Steelers' Shazier remains hospitalized, undergoing testing for spinal injury
Pittsburgh linebacker hits head making tackle in Monday nighter
Pittsburgh Steelers linebacker Ryan Shazier will remain in a Cincinnati hospital until at least Wednesday to undergo further testing on a spinal injury suffered in the first quarter of Monday night's win over the Bengals.
Shazier left Paul Brown Stadium on a stretcher less than four minutes into his team's 23-20 victory over Cincinnati following a tackle that left the 25-year-old writhing on the turf, his legs motionless. He underwent extensive testing overnight, with the team saying Shazier's injury did not require surgery "at this time."
The Steelers had hoped Shazier would be able to return to Pittsburgh on Tuesday. The timetable has been pushed back at least 24 to 48 hours. He will remain at University of Cincinnati Medical Center under the care of neurosurgeons David Okonwko and Joseph Cheng. Shazier is expected to be transferred to a Pittsburgh hospital later in the week.
While Shazier stayed in Cincinnati surrounded by family and his medical team, his team tried to find a way forward without one of its rising stars.
This makes me sick. Prayers up for Ryan Shazier 🙏 <a href="https://t.co/Bpz31uDXwG">pic.twitter.com/Bpz31uDXwG</a>—@FootballPIayers
Steelers coach Mike Tomlin, general manager Kevin Colbert and team president Art Rooney II visited Shazier before heading back to Pittsburgh. Tomlin called their conversation "normal" and that Shazier was concerned about the well-being of the rest of the team, including good friend and fellow inside linebacker Vince Williams.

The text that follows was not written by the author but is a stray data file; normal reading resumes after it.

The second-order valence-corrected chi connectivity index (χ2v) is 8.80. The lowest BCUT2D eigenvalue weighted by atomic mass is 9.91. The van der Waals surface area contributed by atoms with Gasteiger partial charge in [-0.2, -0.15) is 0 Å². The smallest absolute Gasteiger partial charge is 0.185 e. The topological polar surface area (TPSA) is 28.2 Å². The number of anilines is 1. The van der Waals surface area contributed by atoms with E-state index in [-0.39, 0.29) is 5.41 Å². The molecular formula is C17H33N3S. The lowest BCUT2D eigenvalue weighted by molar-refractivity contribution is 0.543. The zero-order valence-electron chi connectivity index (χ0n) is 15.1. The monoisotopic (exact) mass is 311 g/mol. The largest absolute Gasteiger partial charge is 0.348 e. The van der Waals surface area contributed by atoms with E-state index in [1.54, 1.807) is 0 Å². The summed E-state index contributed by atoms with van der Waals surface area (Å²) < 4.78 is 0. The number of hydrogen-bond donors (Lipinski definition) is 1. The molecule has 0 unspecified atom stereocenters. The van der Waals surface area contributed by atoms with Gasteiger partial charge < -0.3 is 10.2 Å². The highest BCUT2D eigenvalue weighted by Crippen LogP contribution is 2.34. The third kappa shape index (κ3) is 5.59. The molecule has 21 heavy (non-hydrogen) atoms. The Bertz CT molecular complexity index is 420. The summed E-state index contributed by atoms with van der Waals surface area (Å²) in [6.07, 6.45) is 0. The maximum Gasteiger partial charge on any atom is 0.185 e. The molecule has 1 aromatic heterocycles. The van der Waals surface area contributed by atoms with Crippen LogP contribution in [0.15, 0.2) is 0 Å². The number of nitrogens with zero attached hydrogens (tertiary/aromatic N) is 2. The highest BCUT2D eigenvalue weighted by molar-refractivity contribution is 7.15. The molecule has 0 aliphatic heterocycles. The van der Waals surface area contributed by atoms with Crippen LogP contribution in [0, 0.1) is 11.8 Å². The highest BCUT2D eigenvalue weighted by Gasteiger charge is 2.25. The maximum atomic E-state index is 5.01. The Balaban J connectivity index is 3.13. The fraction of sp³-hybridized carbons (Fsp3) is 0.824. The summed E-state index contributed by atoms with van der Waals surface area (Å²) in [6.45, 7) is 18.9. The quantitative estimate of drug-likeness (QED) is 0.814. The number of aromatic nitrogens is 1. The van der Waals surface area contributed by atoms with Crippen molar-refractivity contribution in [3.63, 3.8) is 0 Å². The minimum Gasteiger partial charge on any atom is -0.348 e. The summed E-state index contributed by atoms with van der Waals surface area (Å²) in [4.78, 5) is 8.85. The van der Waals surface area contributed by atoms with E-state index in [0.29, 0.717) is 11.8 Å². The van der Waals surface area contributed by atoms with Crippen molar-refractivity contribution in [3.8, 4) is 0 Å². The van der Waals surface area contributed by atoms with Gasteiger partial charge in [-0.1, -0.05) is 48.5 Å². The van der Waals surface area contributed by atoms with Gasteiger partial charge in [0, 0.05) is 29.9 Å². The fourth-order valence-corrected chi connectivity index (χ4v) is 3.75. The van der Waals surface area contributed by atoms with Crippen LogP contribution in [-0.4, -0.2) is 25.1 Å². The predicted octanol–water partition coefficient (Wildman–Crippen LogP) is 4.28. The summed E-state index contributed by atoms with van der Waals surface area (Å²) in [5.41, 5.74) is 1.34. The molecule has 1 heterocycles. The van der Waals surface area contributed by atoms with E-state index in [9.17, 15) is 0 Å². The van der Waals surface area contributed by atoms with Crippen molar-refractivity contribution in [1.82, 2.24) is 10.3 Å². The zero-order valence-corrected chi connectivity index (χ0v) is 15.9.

"Ryan is a legitimate leader," Tomlin said. "He's asking about the guys, Vince particularly. I told him about the guys. We talked about how the game unfolded."
And not about Shazier's prognosis.
"It was painful to get on that plane last night, but that's life," Tomlin said. "We realize and understand he's in really good hands and is getting expert medical care. He challenged us to move on with what we need to move on with."
Shazier's injury came on a relatively innocuous-looking play. Cincinnati quarterback Andy Dalton hit Josh Malone for a short three-yard gain, with Shazier hitting Malone square in the back. Shazier, in his fourth season after being taken in the first round of the 2014 draft, led with his head while making the tackle.
Taken to trauma centre
He immediately rolled over onto his back, raising his hands in the air while his legs went limp. He was placed on a backboard then put on a stretcher before being taken to the trauma centre at University of Cincinnati Medical Center while players from both sides watched in silence or knelt in prayer.
"I've been in football all my life, unfortunately injuries occur, serious injuries occur from time to time, they're capable of shaking you," Tomlin said. "We all deal with it in different ways."
Steelers quarterback Ben Roethlisberger said on his weekly radio spot on 93.7 The Fan that he'd heard "encouraging things" but that Shazier was "not out of the woods."
Pittsburgh appeared to spend much of the first half in a daze following Shazier's exit, falling behind by 17 points before rallying to win their seventh straight on Chris Boswell's field goal on the final snap, culminating more than three hours of occasionally brutal play.
The teams combined for 239 penalty yards and five personal fouls, including a taunting penalty on Steelers rookie wide receiver JuJu Smith-Schuster for a blindside hit on Cincinnati linebacker Vontaze Burfict that resulted in Smith-Schuster being hit with a one-game suspension .
Bengals defensive back George Iloka was also suspended one game for a helmet-to-helmet hit on Steelers wide receiver Antonio Brown.
"I'll acknowledge there were some unfortunate things in that game that we don't need in our game by both sides," Tomlin said. "My job as head coach of the Pittsburgh Steelers is to work hard to minimize those things that we're involved in before they occur and we do.
"But they did (occur) last night in an instance or two and we'll make an accounting of that and work hard to make sure they don't happen again.